A recent graduate “upcycled” his gown into personal protective equipment for healthcare workers (and inspired others to do the same), researchers found an antibody from a 2003 SARS patient that could be effective against the new coronavirus, and a team of MIT economists crunched the historical numbers and came up with some encouraging results on vaccine development. Read on for more promising news in the fight against COVID-19.
What is it? After attending a virtual ceremony, a newly minted MBA holder from the University of Vermont decided to repurpose his graduation gown into personal protective equipment (PPE) for healthcare workers fighting COVID-19 — and encouraged others to do the same.
Why does it matter? Medics around the world have faced shortages not just of respirator masks but other equipment like hospital gowns. Forming a barrier between clinicians and patients, those items help protect healthcare workers from infection. The Vermont graduate, Nathaniel Moore — who’s also a physician’s assistant at the University of Vermont Medical Center — reasoned that graduation gowns had the right dimensions to be a good substitute. “Graduation gowns are more effective than other PPE alternatives given their length, sleeves, and easy zippered access,” he told CNN.
How does it work? Moore didn’t just donate his own gown; he founded the organization Gowns 4 Good, which encourages other new grads to similarly “upcycle” their garments. In a month, CNN reports, Moore has collected more than 10,000 gowns, and garnered 88,000 requests from front-line workers.
What is it? Researchers have found that an antibody first identified in the blood of a patient who’d recovered from infection with severe acute respiratory syndrome (SARS) in 2003 could be used to treat the current coronavirus.
Why does it matter? Many researchers are studying how coronavirus antibodies could be developed into treatments. A team led by David Veesler of the University of Washington’s School of Medicine and Davide Corti of the Vir Biotechnologies subsidiary Humabs Biomed studied an antibody associated with the 2003 SARS outbreak. Starting with that earlier outbreak allowed them to quickly zero in on an antibody that might have some effectiveness against the current coronavirus, SARS-CoV-2, said Veesler: “This is what allowed us to move so fast compared to other groups.”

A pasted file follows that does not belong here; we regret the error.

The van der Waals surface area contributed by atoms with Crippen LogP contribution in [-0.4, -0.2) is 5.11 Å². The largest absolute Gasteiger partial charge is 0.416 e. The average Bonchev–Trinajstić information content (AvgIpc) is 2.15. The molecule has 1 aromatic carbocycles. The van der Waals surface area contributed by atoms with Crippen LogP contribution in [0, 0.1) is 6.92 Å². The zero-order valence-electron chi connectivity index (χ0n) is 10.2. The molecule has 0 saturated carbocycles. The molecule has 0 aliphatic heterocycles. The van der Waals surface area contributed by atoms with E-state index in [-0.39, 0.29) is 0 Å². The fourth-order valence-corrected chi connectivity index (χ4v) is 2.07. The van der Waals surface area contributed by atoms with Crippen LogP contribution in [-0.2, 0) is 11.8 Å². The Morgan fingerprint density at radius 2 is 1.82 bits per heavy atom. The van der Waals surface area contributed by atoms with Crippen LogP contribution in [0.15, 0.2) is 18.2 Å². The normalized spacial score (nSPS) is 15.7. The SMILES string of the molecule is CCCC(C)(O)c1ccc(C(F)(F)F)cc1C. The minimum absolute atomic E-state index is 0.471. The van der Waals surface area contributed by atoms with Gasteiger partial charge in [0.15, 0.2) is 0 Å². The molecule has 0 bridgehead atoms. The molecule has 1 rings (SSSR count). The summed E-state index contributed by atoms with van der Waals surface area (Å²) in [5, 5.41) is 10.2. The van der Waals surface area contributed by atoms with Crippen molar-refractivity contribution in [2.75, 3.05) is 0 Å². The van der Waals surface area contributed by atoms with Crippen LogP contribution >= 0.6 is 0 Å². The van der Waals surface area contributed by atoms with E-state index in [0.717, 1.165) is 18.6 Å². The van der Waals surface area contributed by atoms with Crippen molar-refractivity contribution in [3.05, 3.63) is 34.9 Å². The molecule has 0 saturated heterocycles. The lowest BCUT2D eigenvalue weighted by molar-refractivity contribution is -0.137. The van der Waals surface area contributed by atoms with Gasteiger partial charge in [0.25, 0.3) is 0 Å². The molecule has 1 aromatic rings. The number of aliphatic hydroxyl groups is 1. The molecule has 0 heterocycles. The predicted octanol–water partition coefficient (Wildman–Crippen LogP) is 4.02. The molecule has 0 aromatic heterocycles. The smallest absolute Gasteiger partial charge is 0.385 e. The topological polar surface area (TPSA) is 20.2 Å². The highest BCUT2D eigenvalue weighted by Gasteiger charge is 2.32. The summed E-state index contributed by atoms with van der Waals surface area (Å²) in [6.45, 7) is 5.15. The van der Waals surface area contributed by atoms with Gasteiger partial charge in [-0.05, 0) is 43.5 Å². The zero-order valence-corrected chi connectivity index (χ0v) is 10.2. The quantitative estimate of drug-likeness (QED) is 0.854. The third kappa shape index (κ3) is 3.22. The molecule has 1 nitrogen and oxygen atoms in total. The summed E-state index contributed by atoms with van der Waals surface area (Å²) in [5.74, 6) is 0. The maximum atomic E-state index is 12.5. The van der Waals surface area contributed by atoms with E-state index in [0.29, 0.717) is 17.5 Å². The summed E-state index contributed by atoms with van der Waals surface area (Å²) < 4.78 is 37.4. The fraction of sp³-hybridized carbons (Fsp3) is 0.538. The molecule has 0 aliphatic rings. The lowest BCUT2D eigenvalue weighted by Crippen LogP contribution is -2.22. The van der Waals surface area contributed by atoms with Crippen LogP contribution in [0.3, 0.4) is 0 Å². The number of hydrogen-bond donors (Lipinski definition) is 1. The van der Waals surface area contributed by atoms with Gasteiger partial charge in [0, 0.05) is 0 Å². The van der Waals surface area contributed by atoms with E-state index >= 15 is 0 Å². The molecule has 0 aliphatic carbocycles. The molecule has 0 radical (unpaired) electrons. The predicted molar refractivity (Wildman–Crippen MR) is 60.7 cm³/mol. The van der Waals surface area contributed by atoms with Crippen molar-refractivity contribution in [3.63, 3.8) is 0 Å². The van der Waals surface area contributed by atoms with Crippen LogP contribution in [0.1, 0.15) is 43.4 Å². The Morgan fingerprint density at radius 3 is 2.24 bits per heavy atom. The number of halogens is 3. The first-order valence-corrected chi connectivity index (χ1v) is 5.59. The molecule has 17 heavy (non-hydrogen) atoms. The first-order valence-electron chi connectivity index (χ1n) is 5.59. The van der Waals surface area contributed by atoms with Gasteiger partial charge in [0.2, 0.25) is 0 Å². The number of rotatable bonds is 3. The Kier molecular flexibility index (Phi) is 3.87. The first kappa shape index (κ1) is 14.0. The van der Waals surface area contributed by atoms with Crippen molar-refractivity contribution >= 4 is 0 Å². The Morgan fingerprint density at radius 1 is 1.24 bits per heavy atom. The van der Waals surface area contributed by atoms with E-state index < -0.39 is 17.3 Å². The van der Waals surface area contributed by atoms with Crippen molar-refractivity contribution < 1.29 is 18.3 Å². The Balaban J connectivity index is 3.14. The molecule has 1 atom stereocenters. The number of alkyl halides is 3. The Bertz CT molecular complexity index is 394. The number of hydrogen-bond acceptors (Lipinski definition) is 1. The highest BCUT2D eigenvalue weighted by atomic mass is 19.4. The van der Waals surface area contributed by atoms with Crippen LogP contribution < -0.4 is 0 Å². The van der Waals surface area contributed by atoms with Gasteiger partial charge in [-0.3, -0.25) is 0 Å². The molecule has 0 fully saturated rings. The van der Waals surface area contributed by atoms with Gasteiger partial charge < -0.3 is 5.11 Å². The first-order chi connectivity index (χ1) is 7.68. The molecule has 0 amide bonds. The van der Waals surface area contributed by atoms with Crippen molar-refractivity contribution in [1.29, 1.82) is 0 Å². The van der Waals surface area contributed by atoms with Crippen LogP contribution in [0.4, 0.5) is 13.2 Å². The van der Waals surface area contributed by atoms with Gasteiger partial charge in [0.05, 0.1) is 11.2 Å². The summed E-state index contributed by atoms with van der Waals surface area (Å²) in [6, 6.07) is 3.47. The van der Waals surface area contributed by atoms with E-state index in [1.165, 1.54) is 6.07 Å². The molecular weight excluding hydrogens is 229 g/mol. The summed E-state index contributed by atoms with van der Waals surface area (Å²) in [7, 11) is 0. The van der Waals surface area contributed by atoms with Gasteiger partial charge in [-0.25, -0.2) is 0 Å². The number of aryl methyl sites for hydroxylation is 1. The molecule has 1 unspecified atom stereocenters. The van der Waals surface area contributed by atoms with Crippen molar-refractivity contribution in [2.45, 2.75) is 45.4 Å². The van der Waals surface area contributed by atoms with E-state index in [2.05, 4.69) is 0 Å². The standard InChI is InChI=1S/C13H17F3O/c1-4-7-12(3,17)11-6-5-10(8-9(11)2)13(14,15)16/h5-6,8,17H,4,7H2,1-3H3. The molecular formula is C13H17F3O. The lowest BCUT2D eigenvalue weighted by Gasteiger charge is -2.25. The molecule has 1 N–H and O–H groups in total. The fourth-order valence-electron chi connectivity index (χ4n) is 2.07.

How does it work? Veesler et al, who published their findings in Nature, focused on monoclonal antibodies called memory B cells, which form following an infectious illness and “usually remember a pathogen, or one similar to it, that the body has ousted in the past, and launch an antibody defense against reinfection,” according to a University of Washington news release. The antibody that the team identified, called S309, targets the spike protein that enables SARS-CoV-2 to infect human cells, but Veesler warned that there is still work to be done: “We still need to show that this antibody is protective in living systems, which has not yet been done.”
What is it? Though experts have urged patience as scientists race to develop a coronavirus vaccine, a new study from the Massachusetts Institute of Technology illuminates one bright spot: “The probability of success for vaccines is reliably higher than for any other drug development area,” according to economist Andrew Lo, a co-author on the paper, which has been accepted for publication in the Harvard Data Science Review.